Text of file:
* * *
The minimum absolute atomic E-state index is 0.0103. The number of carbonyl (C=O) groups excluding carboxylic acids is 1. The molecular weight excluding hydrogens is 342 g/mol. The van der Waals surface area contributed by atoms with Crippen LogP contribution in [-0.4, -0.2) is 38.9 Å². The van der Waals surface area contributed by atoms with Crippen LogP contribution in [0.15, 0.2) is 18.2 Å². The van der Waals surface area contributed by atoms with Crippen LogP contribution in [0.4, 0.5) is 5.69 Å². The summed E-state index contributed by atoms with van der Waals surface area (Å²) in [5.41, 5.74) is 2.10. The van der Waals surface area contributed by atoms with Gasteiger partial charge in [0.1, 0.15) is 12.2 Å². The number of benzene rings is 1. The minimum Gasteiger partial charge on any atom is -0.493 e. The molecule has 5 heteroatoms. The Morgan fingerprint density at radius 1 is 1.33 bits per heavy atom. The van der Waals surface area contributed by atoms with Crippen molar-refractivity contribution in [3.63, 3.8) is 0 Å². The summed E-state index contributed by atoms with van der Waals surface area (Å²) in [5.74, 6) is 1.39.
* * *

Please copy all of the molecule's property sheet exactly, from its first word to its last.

The minimum absolute atomic E-state index is 0.0103. The number of carbonyl (C=O) groups excluding carboxylic acids is 1. The molecular weight excluding hydrogens is 342 g/mol. The van der Waals surface area contributed by atoms with Crippen LogP contribution in [-0.4, -0.2) is 38.9 Å². The van der Waals surface area contributed by atoms with Crippen LogP contribution in [0.15, 0.2) is 18.2 Å². The van der Waals surface area contributed by atoms with Crippen LogP contribution in [0.4, 0.5) is 5.69 Å². The summed E-state index contributed by atoms with van der Waals surface area (Å²) in [5.41, 5.74) is 2.10. The van der Waals surface area contributed by atoms with Gasteiger partial charge in [0.1, 0.15) is 12.2 Å². The number of benzene rings is 1. The minimum Gasteiger partial charge on any atom is -0.493 e. The molecule has 5 heteroatoms. The Morgan fingerprint density at radius 1 is 1.33 bits per heavy atom. The van der Waals surface area contributed by atoms with Crippen molar-refractivity contribution in [3.63, 3.8) is 0 Å². The summed E-state index contributed by atoms with van der Waals surface area (Å²) in [5.74, 6) is 1.39.